HC Our work shows that, in Bicyclus anynana, Dll is required for eyespot formation and it also appears to have other roles such as in regulating melanin pigmentation and scale development. The experimental and modelling work suggests that different eyespot phenotypes can be explained by variation in levels of Dll expression. Our findings lead us to conclude that, as Dll expression levels decrease, eyespots become smaller or disappear altogether. However, when Dll levels increase, this leads to the duplication of eyespot centres resulting in extra eyespots developing on the wing.
Your experiments demonstrate exon-skipping/gain-of-function phenotypes from certain CRISPR-induced mutations in Dll. Do you think this is a widespread issue in the field?
AM This exact same Dll exon-skipping phenomenon has recently been shown in sepsid flies, leading to the occurrence of ectopic sternite brushes (Rajaratnam et al., 2018), and it has also been documented in other studies using cell lines (Kapahnke et al., 2016; Lalonde et al., 2017; Mou et al., 2017). What is still unclear to us is the extent that natural variation in exon skipping takes place in natural populations to alter gene function from a reduced or loss-of-function to a gain-of-function outcome.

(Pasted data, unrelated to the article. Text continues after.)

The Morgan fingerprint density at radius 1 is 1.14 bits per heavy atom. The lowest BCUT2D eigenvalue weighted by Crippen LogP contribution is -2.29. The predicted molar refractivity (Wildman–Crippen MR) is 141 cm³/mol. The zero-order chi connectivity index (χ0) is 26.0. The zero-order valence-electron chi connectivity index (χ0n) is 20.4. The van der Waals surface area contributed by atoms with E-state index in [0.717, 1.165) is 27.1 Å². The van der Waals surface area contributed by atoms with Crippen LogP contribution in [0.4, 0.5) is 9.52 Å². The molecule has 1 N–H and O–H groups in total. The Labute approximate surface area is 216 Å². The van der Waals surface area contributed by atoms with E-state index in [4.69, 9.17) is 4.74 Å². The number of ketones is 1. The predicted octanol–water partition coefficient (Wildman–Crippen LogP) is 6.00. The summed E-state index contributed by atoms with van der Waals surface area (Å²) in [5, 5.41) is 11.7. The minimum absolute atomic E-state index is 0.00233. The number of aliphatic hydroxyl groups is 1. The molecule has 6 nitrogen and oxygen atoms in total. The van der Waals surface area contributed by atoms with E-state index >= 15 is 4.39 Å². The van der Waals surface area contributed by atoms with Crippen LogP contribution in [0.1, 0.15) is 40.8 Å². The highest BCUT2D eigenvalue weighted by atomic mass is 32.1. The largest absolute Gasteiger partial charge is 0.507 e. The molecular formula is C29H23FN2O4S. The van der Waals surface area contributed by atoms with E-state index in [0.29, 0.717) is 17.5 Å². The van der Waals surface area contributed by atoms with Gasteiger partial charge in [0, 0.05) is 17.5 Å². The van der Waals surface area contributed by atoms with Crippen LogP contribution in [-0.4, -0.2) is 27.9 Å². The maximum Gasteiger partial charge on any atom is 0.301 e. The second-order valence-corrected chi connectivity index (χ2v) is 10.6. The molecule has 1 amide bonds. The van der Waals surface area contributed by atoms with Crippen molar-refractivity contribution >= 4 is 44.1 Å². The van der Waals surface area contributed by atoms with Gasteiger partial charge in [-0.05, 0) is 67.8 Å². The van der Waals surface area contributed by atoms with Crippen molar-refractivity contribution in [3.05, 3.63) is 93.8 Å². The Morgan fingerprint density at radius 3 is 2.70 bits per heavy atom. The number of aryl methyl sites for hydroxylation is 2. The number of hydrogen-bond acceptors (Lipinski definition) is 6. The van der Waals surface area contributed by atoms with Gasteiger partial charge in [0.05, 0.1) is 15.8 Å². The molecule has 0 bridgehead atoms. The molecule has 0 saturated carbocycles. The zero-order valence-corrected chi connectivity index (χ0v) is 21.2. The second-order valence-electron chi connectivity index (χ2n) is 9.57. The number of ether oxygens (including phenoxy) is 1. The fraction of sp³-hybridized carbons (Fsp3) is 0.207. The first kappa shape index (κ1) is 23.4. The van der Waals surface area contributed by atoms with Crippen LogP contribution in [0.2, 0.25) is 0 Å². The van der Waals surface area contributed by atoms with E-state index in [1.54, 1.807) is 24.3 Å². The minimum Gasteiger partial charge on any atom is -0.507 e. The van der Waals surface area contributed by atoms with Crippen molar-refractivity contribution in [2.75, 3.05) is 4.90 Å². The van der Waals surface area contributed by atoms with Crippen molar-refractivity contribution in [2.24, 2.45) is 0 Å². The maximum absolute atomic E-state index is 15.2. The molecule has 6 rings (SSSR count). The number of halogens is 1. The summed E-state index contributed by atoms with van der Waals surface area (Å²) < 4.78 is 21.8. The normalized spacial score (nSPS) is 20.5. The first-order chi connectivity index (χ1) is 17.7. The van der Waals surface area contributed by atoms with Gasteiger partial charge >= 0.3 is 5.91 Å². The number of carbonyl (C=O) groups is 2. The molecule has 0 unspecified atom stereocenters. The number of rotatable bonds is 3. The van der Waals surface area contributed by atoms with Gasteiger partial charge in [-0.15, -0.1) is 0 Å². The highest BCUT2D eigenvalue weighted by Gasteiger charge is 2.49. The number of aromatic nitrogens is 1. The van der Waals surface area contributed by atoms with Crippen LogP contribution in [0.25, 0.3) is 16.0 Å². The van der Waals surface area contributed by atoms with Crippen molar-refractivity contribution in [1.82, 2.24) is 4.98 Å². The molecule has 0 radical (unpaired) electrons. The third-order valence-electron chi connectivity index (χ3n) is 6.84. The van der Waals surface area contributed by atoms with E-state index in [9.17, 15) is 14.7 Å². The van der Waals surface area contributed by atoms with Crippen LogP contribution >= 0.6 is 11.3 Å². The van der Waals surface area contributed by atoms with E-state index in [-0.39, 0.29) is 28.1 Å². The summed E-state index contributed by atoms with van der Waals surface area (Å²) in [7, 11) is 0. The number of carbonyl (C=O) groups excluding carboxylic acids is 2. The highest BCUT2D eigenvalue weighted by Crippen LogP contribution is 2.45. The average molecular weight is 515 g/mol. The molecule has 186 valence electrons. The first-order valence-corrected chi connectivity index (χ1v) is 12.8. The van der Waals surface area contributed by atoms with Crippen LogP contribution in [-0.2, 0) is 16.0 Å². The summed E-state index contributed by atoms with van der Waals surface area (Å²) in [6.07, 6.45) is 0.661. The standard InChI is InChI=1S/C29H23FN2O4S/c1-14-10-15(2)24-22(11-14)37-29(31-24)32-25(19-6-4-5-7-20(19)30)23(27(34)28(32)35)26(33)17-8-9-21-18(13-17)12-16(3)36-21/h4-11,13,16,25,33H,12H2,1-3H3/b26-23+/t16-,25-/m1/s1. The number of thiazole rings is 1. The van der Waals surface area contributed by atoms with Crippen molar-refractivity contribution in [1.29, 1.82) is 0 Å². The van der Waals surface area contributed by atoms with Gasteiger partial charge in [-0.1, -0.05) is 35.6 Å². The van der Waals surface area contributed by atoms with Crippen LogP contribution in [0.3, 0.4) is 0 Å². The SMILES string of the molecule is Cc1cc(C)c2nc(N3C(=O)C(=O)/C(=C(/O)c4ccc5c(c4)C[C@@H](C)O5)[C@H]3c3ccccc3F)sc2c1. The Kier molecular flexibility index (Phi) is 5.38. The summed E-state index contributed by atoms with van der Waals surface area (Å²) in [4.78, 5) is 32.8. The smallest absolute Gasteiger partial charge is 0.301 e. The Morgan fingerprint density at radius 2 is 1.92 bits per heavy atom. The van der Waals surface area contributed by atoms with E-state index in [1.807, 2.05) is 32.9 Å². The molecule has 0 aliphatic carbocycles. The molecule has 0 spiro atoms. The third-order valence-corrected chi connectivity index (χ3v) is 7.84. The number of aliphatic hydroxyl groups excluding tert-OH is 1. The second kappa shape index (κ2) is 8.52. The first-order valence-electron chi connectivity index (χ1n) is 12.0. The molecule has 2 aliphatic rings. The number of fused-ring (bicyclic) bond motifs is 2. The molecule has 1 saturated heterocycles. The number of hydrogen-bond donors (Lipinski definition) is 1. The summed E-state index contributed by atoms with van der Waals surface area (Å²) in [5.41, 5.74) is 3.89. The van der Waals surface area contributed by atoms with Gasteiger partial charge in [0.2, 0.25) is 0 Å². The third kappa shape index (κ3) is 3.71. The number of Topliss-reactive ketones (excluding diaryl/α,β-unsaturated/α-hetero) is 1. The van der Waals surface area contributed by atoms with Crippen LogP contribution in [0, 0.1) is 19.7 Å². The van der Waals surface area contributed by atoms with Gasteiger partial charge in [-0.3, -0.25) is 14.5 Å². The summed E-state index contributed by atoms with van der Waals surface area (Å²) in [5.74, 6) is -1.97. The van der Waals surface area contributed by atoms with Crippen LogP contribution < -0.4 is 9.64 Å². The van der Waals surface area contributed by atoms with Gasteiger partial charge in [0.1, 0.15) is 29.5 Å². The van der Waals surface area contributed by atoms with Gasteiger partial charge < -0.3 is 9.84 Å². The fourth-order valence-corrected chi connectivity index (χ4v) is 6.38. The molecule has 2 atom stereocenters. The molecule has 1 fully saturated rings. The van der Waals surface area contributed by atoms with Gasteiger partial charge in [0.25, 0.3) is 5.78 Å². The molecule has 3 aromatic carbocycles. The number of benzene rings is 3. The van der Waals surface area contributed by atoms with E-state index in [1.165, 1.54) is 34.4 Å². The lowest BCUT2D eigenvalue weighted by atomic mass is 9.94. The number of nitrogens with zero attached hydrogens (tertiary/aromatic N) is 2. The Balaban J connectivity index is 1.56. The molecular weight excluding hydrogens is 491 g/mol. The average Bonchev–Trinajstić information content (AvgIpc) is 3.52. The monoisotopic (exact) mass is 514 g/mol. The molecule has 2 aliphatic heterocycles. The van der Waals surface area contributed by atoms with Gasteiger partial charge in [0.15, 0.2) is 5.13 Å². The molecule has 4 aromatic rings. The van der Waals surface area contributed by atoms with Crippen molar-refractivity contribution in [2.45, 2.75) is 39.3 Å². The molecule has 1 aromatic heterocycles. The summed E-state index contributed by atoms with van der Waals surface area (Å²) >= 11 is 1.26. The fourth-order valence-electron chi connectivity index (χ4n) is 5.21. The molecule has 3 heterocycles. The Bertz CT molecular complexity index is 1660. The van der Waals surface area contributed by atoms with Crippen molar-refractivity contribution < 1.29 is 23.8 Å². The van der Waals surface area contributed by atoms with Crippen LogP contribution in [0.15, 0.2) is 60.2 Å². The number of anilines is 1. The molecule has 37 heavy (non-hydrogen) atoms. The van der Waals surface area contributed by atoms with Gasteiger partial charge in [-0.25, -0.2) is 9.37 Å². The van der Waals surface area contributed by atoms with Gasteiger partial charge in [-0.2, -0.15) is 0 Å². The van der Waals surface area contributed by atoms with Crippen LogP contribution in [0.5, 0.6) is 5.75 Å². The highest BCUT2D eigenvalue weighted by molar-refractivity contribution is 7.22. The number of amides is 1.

HC There does seem to be a growing awareness now of the potential for CRISPR to induce exon skipping, and also the importance of sequencing not only the genomic DNA but the mRNA from crispants.
Why might Dll lacking exon 2 induce such weird and wonderful phenotypes?
AM: We still don’t know. The Dll truncated protein, lacking exon 2 but still containing a functioning homeobox, might be more stable and resistant to degradation, mimicking a gain-of-function phenotype.
HC Or perhaps the truncated 5′UTR increases the translation efficiency of the protein. More research is needed to understand the properties of this truncated version of Dll, and this will probably require using Drosophila transgenics to express the truncated protein.